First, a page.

Let’s start with those deemed hot chilies:

Capsicum chinense: HabaƱero, Scotch Bonnet, Naga (hottest in the world, remember), and Datil.

onion and tiny pepperHabaƱero (Red Savina) – My favorite hot pepper that I’ve tasted! I love adding it to my various salsas, enchilada sauces, even sometimes to Chana masala when I’m in the mood. When I opt for a hot pepper, this is my go-to. What I often suggest to others when I use this bad boy, is to sub a serrano or jalapeno because they are on the hotter side of mild – sort of medium. Because the habbie is so hot, a little does go a long way..so if you know you love the flavor but can’t take the heat..omit the seeds, where most of the heat lives. 350,000- 580,000 SHU

Scotch Bonnet – Another hot hot hot pepper, can sometimes be called a habaƱero chili. Other peppers that fall in this same range include the Datil. 100,000-300,000 SHU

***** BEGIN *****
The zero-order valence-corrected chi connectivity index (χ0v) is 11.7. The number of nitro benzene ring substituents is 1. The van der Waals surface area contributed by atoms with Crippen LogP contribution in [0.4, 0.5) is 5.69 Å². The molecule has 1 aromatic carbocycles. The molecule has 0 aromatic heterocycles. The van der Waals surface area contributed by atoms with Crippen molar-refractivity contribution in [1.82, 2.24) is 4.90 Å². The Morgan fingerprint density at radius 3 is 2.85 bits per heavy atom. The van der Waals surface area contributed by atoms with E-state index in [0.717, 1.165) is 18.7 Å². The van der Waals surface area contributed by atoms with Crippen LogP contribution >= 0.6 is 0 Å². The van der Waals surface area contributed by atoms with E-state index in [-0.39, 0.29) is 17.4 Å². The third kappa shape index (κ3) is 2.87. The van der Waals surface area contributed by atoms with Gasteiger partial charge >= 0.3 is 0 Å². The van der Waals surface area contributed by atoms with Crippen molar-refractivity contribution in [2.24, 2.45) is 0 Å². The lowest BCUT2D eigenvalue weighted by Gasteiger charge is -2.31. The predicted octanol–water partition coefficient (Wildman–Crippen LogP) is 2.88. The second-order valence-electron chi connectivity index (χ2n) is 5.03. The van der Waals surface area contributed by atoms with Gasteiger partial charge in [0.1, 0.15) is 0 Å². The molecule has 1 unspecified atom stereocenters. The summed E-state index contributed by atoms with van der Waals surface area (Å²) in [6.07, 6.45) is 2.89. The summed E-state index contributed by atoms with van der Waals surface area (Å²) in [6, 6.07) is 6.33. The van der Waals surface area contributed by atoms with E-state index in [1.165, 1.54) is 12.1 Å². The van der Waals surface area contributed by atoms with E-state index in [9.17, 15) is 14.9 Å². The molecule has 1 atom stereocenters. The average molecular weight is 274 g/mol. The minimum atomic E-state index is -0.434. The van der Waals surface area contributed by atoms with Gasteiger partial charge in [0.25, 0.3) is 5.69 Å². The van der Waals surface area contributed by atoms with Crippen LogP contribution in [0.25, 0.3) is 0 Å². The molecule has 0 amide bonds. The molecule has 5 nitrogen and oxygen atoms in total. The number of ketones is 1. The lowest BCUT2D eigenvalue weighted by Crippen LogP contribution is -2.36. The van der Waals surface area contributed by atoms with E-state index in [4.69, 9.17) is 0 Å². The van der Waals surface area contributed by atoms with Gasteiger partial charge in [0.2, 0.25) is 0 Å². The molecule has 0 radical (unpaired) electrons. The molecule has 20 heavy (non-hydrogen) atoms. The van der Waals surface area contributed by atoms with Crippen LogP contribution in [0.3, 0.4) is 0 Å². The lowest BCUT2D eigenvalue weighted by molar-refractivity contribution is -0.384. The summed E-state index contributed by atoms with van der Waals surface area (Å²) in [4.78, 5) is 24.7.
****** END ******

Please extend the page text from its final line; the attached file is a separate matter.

Capsicum annum: Serrano Chilies, Cayenne peppers

Cayenne peppers – The peppers are usually dried, ground, and baked into ‘cakes’ which are further ground and sifted into what you buy as powdered cayenne. It’s also popular as red pepper flakes. 30,000-50,000 SHU

Serrano chili peppers – These are hot peppers, though not as hot as those found in C. chinense. Serranos are very fleshy, therefore don’t dry very well, and come in a variety of colors – green, red, brown, yellow, or orange. 10,000-23,000 SHU

Moving on to medium and milder chilies:

Capsicum annum: JalapeƱos, Cayenne, Cherry Pepper, Poblano Chili – to name a few. This group contains both hot (see above), medium, and sweet peppers (see below).

Chickpea Chili Flatbread1JalapeƱos – Perhaps the most commonly known chili in use in the southern region of the US, this is a medium heat chili. JalapeƱos are typically sold while still green, but can mature on the plant to a bright red. The red jalapenos, considered inferior to the green, are smoke-dried and become known as chipotle peppers. Chipotles are slightly hotter than their immature, plump jalapeƱo counterparts. Chipotles rank at 30,000-50,000 SHUs, whereas the JalapeƱo itself ranks at only 2,500-8,000 SHUs.